The cover art by Michael Ian Kaye is really intriguing. Once side is a clear image of the subject (Galatea?, not really sure, but probably--I tried finding the original--to no avail) and the other a pixelated version of the same image flipped on the horizontal axis. How appropriate for the storyline. Switching from personal aesthetic reflections on his life to his current anesthetic existence at the Center where he works, Richard attempts to bring both worlds together, but one, I predict will prevail. His robot coming to life bodes well for the anesthetic. This attempt to make his robot function as closely to human English analytical processes as possible makes his real life existence all the more sympathetic in his need to capture real human feeling.

While I do know what happens to a point, I will not spoil the story, as I have before. I would like to see who wins out, though--the portrait or pixels.

The mixture of mediums is great in Galatea: English texts-personal (as in Powers), computer dynamics-impersonal (Lentz), the cover art-computerized pixelation of a classic artwork--the original, like Powers' life, is somewhat damaged. It is all coming together in my head.

See what a little Easter Break can do? :-)

Oh yeah, I have time to watch Blade Runner, too. I'll be watching for Metropolis-inspired settings. :-)

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March 24, 2005

Beautiful March Madness

I never did like March very much, but something has changed this year. While I have been crazed with school work, busy with the Setonian, and sleepy from various trips, I have seen these days pass in wonder.

I have to mark this occasion, however. I wrote an eight-page paper on Iraq, created a speech, and studied for a final test in Islam in one day. I am so finished with procrastination.

I've been busy though. You all know about Habitat for Humanity, but as for NYC, I have a few stories...

I arrived a bit late. Um, maybe really late. I got a call at 6:30 a.m. from my pal Diana, wondering where I was--the buses were supposed to leave at 6:00. !!!!!!

After my customary freak out, I realized that I had to stop jabbering oh-my-goshes and get moving. The problem was that I could not reach Greensburg fast enough to get the buses. Oh my. The entire weekend hung in the balance of where I could meet them. Jaimie Steel, amazing activities director at Seton Hill, said that our first stop was in Allentown. Where is Allentown?!! However, I had hope. Where were the buses getting on the turnpike?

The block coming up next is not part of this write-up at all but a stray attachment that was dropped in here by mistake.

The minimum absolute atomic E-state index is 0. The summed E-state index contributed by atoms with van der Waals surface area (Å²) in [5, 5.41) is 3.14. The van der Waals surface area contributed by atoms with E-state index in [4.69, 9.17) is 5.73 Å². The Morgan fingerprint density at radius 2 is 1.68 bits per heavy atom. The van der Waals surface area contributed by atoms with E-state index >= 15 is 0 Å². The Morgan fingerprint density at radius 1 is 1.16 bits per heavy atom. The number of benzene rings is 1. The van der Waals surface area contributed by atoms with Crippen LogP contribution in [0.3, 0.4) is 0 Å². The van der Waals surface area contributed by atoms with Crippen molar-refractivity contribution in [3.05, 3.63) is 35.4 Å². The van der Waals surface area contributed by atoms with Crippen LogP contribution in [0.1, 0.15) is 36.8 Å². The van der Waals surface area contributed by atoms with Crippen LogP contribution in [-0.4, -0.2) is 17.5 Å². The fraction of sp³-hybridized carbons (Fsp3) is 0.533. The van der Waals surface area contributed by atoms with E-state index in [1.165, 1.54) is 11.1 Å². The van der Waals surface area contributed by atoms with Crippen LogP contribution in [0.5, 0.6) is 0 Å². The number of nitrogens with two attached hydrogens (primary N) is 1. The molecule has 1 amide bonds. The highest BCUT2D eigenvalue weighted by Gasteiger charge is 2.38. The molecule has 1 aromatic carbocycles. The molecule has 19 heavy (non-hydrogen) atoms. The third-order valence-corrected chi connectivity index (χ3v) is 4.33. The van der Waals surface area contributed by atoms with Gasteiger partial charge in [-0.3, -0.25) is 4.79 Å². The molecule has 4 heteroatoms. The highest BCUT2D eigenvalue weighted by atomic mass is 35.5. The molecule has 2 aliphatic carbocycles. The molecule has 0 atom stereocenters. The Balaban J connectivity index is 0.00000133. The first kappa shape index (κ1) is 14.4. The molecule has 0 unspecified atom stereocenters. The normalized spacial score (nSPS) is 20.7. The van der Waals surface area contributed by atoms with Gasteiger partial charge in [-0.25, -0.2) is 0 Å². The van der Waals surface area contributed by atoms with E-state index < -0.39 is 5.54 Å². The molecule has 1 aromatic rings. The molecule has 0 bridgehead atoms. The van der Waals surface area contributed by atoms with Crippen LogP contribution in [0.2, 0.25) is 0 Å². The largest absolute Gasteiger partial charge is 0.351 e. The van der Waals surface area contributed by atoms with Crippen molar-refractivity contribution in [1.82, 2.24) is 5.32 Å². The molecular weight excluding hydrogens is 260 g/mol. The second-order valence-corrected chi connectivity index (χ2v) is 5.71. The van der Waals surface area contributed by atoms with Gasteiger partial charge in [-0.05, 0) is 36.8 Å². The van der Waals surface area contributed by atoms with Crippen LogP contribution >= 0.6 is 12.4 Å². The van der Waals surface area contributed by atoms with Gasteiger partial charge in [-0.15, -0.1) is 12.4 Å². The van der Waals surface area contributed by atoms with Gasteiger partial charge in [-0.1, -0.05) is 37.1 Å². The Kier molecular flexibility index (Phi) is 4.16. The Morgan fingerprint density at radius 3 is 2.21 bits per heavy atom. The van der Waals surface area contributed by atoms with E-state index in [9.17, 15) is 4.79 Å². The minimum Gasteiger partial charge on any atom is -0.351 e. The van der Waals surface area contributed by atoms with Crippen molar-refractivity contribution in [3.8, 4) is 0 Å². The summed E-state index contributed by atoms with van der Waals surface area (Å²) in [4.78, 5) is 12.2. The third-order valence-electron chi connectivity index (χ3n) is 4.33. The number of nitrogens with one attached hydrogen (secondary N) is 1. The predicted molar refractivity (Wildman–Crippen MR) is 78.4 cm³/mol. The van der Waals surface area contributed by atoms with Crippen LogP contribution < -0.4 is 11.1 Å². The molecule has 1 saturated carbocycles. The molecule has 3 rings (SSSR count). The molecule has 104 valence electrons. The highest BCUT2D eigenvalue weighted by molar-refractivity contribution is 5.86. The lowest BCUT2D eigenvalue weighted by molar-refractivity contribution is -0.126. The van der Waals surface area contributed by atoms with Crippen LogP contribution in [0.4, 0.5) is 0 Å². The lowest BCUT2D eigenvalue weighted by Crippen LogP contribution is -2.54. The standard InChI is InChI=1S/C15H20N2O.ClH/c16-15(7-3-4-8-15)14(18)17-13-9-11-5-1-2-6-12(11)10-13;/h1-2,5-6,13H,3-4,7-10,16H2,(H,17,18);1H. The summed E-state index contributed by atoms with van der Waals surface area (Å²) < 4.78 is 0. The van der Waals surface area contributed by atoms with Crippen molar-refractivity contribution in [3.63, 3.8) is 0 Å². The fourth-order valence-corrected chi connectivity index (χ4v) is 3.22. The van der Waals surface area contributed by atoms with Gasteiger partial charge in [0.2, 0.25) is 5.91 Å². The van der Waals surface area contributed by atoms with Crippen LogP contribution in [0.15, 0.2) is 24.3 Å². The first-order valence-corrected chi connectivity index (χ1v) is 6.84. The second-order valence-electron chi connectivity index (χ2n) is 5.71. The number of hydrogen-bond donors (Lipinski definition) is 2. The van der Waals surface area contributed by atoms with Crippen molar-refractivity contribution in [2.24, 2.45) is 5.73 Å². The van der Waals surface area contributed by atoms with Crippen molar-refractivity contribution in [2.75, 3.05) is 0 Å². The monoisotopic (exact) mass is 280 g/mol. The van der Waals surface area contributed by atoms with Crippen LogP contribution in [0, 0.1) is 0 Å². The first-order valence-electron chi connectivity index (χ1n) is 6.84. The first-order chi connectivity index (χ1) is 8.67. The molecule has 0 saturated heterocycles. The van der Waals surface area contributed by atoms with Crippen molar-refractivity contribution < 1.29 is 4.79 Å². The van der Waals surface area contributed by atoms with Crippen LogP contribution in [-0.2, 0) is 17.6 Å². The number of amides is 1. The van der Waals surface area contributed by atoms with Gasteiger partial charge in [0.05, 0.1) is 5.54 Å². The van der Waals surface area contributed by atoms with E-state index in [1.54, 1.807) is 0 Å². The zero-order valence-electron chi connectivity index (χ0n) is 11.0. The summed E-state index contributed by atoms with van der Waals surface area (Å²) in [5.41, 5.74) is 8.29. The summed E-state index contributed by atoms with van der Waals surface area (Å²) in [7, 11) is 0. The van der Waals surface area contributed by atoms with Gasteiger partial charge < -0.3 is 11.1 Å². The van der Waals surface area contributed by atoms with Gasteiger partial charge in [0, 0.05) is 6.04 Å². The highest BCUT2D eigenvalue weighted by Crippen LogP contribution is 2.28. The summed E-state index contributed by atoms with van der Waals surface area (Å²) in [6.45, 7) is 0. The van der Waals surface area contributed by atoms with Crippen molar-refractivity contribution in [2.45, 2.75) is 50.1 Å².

Thankfully it was in New Stanton, rather close to where I live. After jetting in my mother's monstrous van (Thanks Daddy for putting your life and mine in jeopardy :-)), I met the buses at the turnpike. I got applause when I stepped on the bus. Not too bad of a reception for the slacker.

My pals thought I was in a car wreck or something because I am ALWAYS punctual. How crazy. That's the last time I set my clock for p.m. instead of a.m. :-D

After about an hour into the drive, the other bus began smoking profusely, and we stopped along the road waiting to see if the bus was a) going to explode into heinous flames or b) tucker out from smoking and just die. The latter proved true. What to do with all of the passengers? Some would stay for a replacement vehicle (filled with drunk people, or so I have been told), and others would go with us onto New York directly. Luck seemed to be on our side when the lottery permitted Chris to join me and the rest of the crew on the non-defective bus. Serendipity (?).

After settling in at the Hotel Edison, we hit the beautiful streets of NY. FYI: I got my wonderful cheesecake from the same deli as last year. Yummy.

We walked everywhere. While we did get a bit lost (we walked the wrong direction for a bit), all was well. What a beautiful city.

On Friday night we got free tickets to the NYC Improv Club. A great show, although it was stand-up comedians, rather than what I think of improv. Nevertheless, I think our group left with sides aching--I know I did.

On Saturday, we walked everywhere again, but this walk took the (cheese)cake--quite literally actually--from our Times Square hotel to Battery Park...and then back again. We walked the entire length of Broadway on the way back. Great exercise. We ate like maniacs that evening. Combos, a hotdog, and an apple (mine) just can't cut it.

Oh, and on the way back from our unfortunate Ellis Island attempt, we passed through Chinatown. Chris and I walked passed a lady and we saw her drop something out of her coat. Much to our surprise, it was a kitchen knife. Even better, she turns around and casually says, "Oh my knife," and picks it up and keeps walking like it is the most natural thing in the entire world to be carrying an unsheathed knife in her pocket. Only in NY...